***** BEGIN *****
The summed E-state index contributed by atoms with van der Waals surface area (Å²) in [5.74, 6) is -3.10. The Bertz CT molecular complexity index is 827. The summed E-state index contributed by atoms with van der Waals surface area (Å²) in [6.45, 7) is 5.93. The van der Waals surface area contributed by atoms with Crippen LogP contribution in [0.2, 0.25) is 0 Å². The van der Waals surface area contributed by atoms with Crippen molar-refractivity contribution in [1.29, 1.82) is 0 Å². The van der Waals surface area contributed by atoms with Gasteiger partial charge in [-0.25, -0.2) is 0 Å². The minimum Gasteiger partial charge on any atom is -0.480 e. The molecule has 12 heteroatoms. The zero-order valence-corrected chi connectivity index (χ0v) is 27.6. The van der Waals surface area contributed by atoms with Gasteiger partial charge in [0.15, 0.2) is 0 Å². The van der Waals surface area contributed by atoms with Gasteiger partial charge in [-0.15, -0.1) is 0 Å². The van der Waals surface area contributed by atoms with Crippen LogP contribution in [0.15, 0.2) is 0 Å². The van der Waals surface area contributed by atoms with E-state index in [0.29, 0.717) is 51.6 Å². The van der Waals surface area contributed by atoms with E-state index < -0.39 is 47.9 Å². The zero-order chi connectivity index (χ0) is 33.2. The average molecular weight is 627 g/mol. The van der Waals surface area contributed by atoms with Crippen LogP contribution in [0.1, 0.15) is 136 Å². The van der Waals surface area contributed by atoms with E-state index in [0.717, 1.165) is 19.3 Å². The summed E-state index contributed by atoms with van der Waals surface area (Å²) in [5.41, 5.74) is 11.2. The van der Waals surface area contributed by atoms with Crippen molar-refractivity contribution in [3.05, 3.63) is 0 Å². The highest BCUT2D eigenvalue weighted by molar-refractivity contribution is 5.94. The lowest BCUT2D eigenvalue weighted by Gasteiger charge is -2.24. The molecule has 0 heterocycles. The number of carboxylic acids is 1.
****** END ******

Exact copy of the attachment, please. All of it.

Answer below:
The summed E-state index contributed by atoms with van der Waals surface area (Å²) in [5.74, 6) is -3.10. The Bertz CT molecular complexity index is 827. The summed E-state index contributed by atoms with van der Waals surface area (Å²) in [6.45, 7) is 5.93. The van der Waals surface area contributed by atoms with Crippen LogP contribution in [0.2, 0.25) is 0 Å². The van der Waals surface area contributed by atoms with Crippen molar-refractivity contribution in [1.29, 1.82) is 0 Å². The van der Waals surface area contributed by atoms with Gasteiger partial charge in [-0.25, -0.2) is 0 Å². The minimum Gasteiger partial charge on any atom is -0.480 e. The molecule has 12 heteroatoms. The zero-order valence-corrected chi connectivity index (χ0v) is 27.6. The van der Waals surface area contributed by atoms with Gasteiger partial charge in [0.15, 0.2) is 0 Å². The van der Waals surface area contributed by atoms with Gasteiger partial charge in [-0.15, -0.1) is 0 Å². The van der Waals surface area contributed by atoms with Crippen LogP contribution in [0.15, 0.2) is 0 Å². The van der Waals surface area contributed by atoms with E-state index in [0.29, 0.717) is 51.6 Å². The van der Waals surface area contributed by atoms with E-state index < -0.39 is 47.9 Å². The zero-order chi connectivity index (χ0) is 33.2. The average molecular weight is 627 g/mol. The van der Waals surface area contributed by atoms with Crippen LogP contribution in [0.1, 0.15) is 136 Å². The van der Waals surface area contributed by atoms with E-state index in [0.717, 1.165) is 19.3 Å². The summed E-state index contributed by atoms with van der Waals surface area (Å²) in [5.41, 5.74) is 11.2. The van der Waals surface area contributed by atoms with Crippen molar-refractivity contribution in [3.05, 3.63) is 0 Å². The highest BCUT2D eigenvalue weighted by molar-refractivity contribution is 5.94. The lowest BCUT2D eigenvalue weighted by Gasteiger charge is -2.24. The molecule has 0 heterocycles. The number of carboxylic acids is 1.